The sun was streaming lazily through the flimsy blinds, which were neatly hung on the windows. The beams of light were picking up the little molecules of dust floating in the air, as Therese turned from her side onto her back to stare up at her mundane white ceiling. Another day, another dollar, she thought, as she swung her legs out of bed, before grabbing her white silk night robe and heading straight for the kettle.
Leaning on the counter, Therese found her eyes flicking to the photo frame she had positioned by the teabags. A photo frame she looked at every morning when making her morning brew, it contained the woman she once considered her soul mate. The only person, woman, in the world where home wasn't a place- it was a person. It was her. And it always would be her. Yet, her so called soulmate just wasn't there one day. No reason, no goodbye, just gone. It had taken Therese a year of uncontrollable sobs, therapy sessions, and not to mention to countless bottles of scotch to blur out the gaping hole that was missing from her life. A hole in which only this woman could fill, in more ways than one.
Therese traced her lips, caught up in the overwhelming thoughts of Carol that she had endured every morning, and would continue to endure until she moved on and met someone else. An idea in which still sickened Therese to the core. However, she succumbed to her thoughts hesitantly, as the sound of something falling through her letter box jolted her back to reality. Sleepily walking over to her door, she picked up the shiny piece of paper laying adjacent to her feet.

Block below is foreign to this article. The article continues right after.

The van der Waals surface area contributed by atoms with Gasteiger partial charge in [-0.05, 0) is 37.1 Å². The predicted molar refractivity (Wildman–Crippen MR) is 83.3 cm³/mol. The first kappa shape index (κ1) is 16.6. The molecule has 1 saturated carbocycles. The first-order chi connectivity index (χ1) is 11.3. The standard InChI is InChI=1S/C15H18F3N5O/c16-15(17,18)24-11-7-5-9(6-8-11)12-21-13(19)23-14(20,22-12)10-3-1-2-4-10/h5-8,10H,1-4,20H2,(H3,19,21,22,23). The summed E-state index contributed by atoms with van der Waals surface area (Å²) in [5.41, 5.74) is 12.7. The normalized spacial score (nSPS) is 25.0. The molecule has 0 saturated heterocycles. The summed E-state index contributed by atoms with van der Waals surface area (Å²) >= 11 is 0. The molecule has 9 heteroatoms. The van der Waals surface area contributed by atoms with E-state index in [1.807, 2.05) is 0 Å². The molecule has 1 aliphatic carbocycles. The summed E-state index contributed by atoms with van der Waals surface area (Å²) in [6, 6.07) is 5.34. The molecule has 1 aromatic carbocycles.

'ANTIQUE ROADSHOW COMING TO A TOWN NEAR YOU- be there, or be square. Next Tuesday, 9am-1pm' Trash, Therese thought, about to scrunch the spam mail up- until she noticed one of the sponsors at the bottom of the page. 'Woodard Antiques & Co.' Therese furrowed her brow, that name rang a bell, she remembered seeing contracts laying on Carol's desk a week before she left. Therese scurried over to her laptop, and quickly tapped her login details in before pulling up a Google search.
'Woodard Antiques' - nothing, no owner, no website. Therese leant on her elbows, as she carried on more Google searches. 'Woodard Antiques & Co- Carol Aird'. Here we go, Therese thought, as she pulled up a news article dating 6 months ago. 'New owner of local antique firm brings new idea to company, raising profits by 10%' Therese's stomach flipped, and her hands instantly began to clam as she desperately tried to scroll through the page looking for Carol's name. And then she saw it. A photograph of Carol shaking a hand of some man whilst coworkers looked on with glee. Carol was smiling, her grey eyes a light, her skin flawless, her blonde curls gripped back.
It was as if Therese's body shut down. She couldn't feel herself breath, she stopped blinking, her fingers froze on her keyboard, her eyes stopped processing what they saw in front of her. It was Carol, Carol smiling, Carol working, it was Carol. Carol. And just like that, a wash of anger flooded Therese's body, like a wave smashing up against the rocks. How dare she smile, how dare she get on with her life, and be successful when she left Therese with nothing, how dare it not bother her, how dare she for letting Therese become the shell she was.
Therese looked down at the Antique poster, and exhaled, before looking back at her computer screen. Carol. Antique Show. Tuesday.